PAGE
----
Project Completion Year
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United States of America
This home, on track for LEED Platinum certification, is all-electric, set for aging in-place, has a minimal environmental footprint, and is located in a great walkable community. It is situated on the owner's original double lot. The two existing 1950's era homes were carefully deconstructed for material recycling. Reclaimed materials from many local sources were used which included vintage scalloped wall paneling, a vintage cast iron tub and laundry sink. Nearly all of the new construction material was USA made.
While larger than the neighboring homes, its massing is split into two primary elements that relate to the neighborhood's scale and rhythm. These two masses are joined by a butterfly roof formed from a series of curved glulams, which dramatically define the main interior space.
Aging in-place strategies were incorporated such as single-floor living, flush floors, a lap pool for fitness, blocking for future grab bars, and wide clearances at doors and hallways. A guest suite doubles as a future care givers space.
For resiliency, a battery back up system, powered by a 7.2kW solar array set atop of the butterfly roof, is pre-wired to supply critical loads during outages. The entire roof has 'Ice and Water Shield' in case of high wind roof damage. Oversized gutters and downspouts handle potential extreme storms.
The landscaping utilizes native plantings and is designed to retain 100% of the stormwater on site via rain gardens, bioswales, permeable pavers and Cultec Rechargers. A 2’ perimeter river rock band serves as a pest management strip.
Sustainable Design Intent and Innovation
There were several overall sustainable and innovation concepts for project. Chief amongst them was that the home's design was to detach from fossil fuels to to the greatest extent possible. To that end, the home is designed as an all electric system without a natural gas line.
Aging in Place was a key design requirement of the owner. This entailed having one level living with zero thresholds, handicap adaptable bathrooms, wide doorways and hallways, blocking for future grab bars, and a caregivers suite. There is also a resistance pool for her fitness routine.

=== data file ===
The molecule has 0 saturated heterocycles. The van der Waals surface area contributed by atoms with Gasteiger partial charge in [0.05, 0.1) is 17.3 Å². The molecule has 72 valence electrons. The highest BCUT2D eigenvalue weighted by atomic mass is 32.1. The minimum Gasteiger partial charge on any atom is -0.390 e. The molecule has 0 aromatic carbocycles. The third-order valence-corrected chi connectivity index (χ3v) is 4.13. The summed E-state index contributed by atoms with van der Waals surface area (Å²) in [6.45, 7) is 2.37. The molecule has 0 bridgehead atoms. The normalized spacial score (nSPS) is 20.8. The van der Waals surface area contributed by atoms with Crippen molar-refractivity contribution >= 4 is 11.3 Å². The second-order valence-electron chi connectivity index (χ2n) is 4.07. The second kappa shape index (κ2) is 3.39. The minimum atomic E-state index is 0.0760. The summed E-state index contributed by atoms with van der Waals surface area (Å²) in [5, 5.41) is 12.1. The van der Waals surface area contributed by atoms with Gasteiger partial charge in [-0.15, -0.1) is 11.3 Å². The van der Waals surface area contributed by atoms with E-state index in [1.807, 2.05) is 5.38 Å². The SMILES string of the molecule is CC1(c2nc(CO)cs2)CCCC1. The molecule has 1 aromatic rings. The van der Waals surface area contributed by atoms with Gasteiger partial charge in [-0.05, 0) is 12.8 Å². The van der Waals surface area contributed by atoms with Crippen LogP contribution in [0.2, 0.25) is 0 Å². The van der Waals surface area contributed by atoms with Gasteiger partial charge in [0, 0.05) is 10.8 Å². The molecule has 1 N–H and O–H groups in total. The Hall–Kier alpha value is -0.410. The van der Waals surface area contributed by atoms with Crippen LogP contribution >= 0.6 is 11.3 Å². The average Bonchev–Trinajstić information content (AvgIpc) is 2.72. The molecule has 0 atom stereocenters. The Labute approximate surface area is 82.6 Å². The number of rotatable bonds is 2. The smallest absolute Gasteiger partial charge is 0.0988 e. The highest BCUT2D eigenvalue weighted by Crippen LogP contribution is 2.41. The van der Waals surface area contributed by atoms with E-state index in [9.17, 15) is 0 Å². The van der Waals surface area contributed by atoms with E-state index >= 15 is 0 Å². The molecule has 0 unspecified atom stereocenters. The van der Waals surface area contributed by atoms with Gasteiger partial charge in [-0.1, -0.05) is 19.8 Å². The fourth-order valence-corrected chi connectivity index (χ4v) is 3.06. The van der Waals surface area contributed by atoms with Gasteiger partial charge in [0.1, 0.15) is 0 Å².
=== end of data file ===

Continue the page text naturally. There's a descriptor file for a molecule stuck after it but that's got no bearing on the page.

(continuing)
The shape of the building was set as a butterfly roof spanning between two arched roof segments. The butterfly roof allowed for solar panel placement and the dramatic high ceiling provided for a pair of clerestory window groups with remote operated casement windows. Combined with a very large ceiling fan, these windows provide excellent natural ventilation and natural daylighting.
The existing two homes that were on the property were carefully deconstructed by a local deconstruction company.
A high efficiency perimeter shell consisting of continuous insulation, a rain screen system, and a highly efficient windows specified by their orientation.
Nearly all of the building components were manufactured in the USA.
A very high degree of storm water management was implemented in the landscape design.
The project is also solidly on track for LEED Platinum certification.
As noted above, the overall concept for the home's design was to detach from fossil fuels to to the greatest extent possible. To that end, the home is designed as an all electric system without a natural gas line.
The first area of energy reduction was to reduce the size of the house. At 3200 square feet on one floor, it is substantially less than what could be put on the double lot.
Following that, natural daylighting and natural ventilation were designed into the building as part of the main space - operable clerestory skylights combined with a large fan encourage natural ventilation, as well as provided natural daylighting that bounces off of the underside of the butterfly roof around sunrise and sunset.
The perimeter rain screen wall system consists of 2x6 framing filled with cellulose insulation, with a 2" rigid expanded polystyrene (which significantly reduces the global warming potential compared to extruded polystyrene) continuous layer over the entire building shell. Soy based closed cell insulation is used at the cathedral ceilings. A continuous layer of 2" expanded polystyrene is also used under the crawl space slab.
Only casement and awning windows were used as they seal very tightly compared to double hung and slider windows. All windows are made from protruded fiberglass and are low E, double glazed units with argon between the panes. The west facing windows specified with a lower Solar Heat Gain Factor and a lower Solar Transmittance to help reduce the solar heat gain from that orientation.
A series of five zoned air source heat pump electric HVAC systems, controlled by phone based apps, are used throughout and rated to be operational down to at least -20ºF. In lieu of a gas cooktop, an induction cooktop is used. The dryer and water heater are hybrid electric systems that work via advanced heat pump technology. An energy efficient integrated ERV system ensures a high quality of indoor air quality.